With LINQ to SQL, you shouldn’t need to call stored procedures just to batch queries – especially for simple ones. I mean, doesn’t that defeat the purpose of getting people to develop in LINQ, if as soon as it gets too hard, they say, nup, go off and use a stored procedure? Well, I’ve come up with a simple solution that does allow you to batch LINQ queries.

Here is an example of the types of queries you can execute using the batching function. Note that this performs a single query to the database, consisting of multiple select statements, and returns three enumerable collections.

  var StocktraderLevelQuery =
   from StocktraderLevel in db.StocktraderLevels
   where StocktraderLevel.ItemID==10
   select Stocktrader;

  var StocktraderFunctionQuery =
   from StocktraderFunction in db.StocktraderFunctions
   select StocktraderFunction ;

  var StocktraderLevelAccessQuery =
   from StocktraderLevelAccess in db.StocktraderLevelAccesses
   select StocktraderLevelAccess;

  var mr = db.GetMultipleResults(StocktraderLevelQuery, StocktraderFunctionQuery, StocktraderLevelAccessQuery);

  StocktraderLevels = mr.GetResult<StocktraderLevel>();
  StocktraderFunctions = mr.GetResult<StocktraderFunction>();
  StocktraderLevelAccesses = mr.GetResult<StocktraderLevelAccess>();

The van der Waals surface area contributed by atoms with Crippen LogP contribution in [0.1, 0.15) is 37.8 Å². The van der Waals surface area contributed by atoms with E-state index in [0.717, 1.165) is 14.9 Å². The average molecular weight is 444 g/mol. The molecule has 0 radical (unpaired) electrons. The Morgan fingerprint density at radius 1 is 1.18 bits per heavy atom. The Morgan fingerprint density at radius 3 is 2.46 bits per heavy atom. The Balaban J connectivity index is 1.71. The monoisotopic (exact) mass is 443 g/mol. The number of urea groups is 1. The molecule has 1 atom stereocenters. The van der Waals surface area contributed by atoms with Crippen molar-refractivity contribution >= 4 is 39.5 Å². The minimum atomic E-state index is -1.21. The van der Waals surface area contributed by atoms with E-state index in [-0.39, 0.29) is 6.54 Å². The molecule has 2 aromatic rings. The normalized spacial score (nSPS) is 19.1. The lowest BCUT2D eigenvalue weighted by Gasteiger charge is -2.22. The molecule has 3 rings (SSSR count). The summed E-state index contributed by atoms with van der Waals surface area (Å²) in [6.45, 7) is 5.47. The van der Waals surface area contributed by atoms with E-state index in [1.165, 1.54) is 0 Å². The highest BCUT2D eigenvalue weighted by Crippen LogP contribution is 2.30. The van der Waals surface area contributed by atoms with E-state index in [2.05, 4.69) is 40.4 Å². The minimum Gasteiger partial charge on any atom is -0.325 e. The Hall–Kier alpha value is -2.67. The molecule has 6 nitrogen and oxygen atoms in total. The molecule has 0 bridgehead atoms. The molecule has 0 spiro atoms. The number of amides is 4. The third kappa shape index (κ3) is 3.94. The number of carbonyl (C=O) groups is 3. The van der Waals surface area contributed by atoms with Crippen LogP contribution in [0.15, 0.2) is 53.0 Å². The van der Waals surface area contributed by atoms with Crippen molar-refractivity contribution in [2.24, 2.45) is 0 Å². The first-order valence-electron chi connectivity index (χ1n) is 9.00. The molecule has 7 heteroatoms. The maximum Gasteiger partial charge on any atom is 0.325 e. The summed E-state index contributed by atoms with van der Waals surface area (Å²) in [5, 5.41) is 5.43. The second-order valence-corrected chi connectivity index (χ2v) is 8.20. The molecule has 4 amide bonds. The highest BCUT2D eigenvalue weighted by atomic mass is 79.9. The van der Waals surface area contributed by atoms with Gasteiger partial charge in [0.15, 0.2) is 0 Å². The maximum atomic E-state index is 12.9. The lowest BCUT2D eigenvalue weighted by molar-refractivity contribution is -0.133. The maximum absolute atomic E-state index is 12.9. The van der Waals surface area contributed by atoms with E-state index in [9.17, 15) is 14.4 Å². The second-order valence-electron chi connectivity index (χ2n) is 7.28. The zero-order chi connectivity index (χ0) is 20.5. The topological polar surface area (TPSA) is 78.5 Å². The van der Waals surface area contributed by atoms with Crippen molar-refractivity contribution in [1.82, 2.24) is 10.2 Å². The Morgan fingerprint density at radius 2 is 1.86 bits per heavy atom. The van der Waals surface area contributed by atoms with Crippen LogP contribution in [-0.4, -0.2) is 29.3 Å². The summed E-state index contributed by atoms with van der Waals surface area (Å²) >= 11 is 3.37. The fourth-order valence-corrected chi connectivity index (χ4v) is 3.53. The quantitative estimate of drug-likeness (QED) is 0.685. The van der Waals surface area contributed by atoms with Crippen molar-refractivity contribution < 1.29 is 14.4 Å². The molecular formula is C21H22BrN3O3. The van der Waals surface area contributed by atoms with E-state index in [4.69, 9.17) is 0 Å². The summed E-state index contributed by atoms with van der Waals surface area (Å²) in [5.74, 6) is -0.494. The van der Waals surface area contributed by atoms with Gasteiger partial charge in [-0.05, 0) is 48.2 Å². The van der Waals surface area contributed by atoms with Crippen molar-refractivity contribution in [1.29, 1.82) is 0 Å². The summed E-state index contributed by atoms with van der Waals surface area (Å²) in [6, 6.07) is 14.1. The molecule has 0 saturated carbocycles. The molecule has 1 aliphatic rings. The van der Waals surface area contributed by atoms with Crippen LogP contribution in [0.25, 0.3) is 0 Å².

To be able to do this, open up your project and add a dbml file. You do this by right-clicking on the project, selecting Add New Item, and then selecting LINQ to SQL classes. Type in your database name (in my case I called it Stocktrader.dbml). Then you use the Server Explorer to add a database connection to that database and drag the tables onto the dbml designer.

Behind the scenes, there is designer generated code, created by the LINQ to SQL custom tool. If you can’t see this file, you need to select “Show all files” from the toolbar. If you open that file, you can see that it’s a partial class. Good, that means we can extend it. So add a new class to the project. I named mine StocktraderExt.cs. Then I added the following code:

using System.Data;
using System.Linq;
using System.Data.Linq;
using System.Data.SqlClient;
using System.Collections.Generic;
using System.Data.Common;

namespace Stocktrader.DBML
{
 public partial class StocktraderDataContext
 {
  private DbParameter CloneParameter(DbParameter src)
  {
   SqlParameter source = (SqlParameter)src;
   SqlParameter destination = new SqlParameter();